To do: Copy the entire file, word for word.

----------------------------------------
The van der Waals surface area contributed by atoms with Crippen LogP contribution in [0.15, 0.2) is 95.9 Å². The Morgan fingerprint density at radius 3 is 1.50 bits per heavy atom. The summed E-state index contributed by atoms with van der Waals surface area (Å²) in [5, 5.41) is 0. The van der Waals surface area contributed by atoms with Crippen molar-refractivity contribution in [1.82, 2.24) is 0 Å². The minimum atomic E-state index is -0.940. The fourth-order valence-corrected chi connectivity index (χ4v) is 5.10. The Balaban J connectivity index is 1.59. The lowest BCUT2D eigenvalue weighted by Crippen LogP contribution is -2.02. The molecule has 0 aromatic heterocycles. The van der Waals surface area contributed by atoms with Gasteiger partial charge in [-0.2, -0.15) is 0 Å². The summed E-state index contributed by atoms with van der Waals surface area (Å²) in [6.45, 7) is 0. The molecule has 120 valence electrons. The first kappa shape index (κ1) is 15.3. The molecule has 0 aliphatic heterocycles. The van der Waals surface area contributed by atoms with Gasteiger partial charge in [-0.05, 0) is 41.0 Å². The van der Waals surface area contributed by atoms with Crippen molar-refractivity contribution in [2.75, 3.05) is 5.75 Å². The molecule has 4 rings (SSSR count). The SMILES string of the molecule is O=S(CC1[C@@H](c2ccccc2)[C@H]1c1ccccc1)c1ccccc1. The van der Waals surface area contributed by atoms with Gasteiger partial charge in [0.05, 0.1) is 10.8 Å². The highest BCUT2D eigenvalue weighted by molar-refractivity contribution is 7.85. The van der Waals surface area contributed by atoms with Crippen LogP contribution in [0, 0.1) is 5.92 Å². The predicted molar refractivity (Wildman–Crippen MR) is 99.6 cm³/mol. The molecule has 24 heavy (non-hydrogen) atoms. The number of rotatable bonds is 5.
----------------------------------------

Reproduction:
The van der Waals surface area contributed by atoms with Crippen LogP contribution in [0.15, 0.2) is 95.9 Å². The Morgan fingerprint density at radius 3 is 1.50 bits per heavy atom. The summed E-state index contributed by atoms with van der Waals surface area (Å²) in [5, 5.41) is 0. The van der Waals surface area contributed by atoms with Crippen molar-refractivity contribution in [1.82, 2.24) is 0 Å². The minimum atomic E-state index is -0.940. The fourth-order valence-corrected chi connectivity index (χ4v) is 5.10. The Balaban J connectivity index is 1.59. The lowest BCUT2D eigenvalue weighted by Crippen LogP contribution is -2.02. The molecule has 0 aromatic heterocycles. The van der Waals surface area contributed by atoms with Gasteiger partial charge in [-0.2, -0.15) is 0 Å². The summed E-state index contributed by atoms with van der Waals surface area (Å²) in [6.45, 7) is 0. The molecule has 120 valence electrons. The first kappa shape index (κ1) is 15.3. The molecule has 0 aliphatic heterocycles. The van der Waals surface area contributed by atoms with Gasteiger partial charge in [-0.05, 0) is 41.0 Å². The van der Waals surface area contributed by atoms with Crippen molar-refractivity contribution in [2.75, 3.05) is 5.75 Å². The molecule has 4 rings (SSSR count). The SMILES string of the molecule is O=S(CC1[C@@H](c2ccccc2)[C@H]1c1ccccc1)c1ccccc1. The van der Waals surface area contributed by atoms with Gasteiger partial charge in [0.05, 0.1) is 10.8 Å². The highest BCUT2D eigenvalue weighted by molar-refractivity contribution is 7.85. The van der Waals surface area contributed by atoms with Crippen LogP contribution in [0, 0.1) is 5.92 Å². The predicted molar refractivity (Wildman–Crippen MR) is 99.6 cm³/mol. The molecule has 24 heavy (non-hydrogen) atoms. The number of rotatable bonds is 5.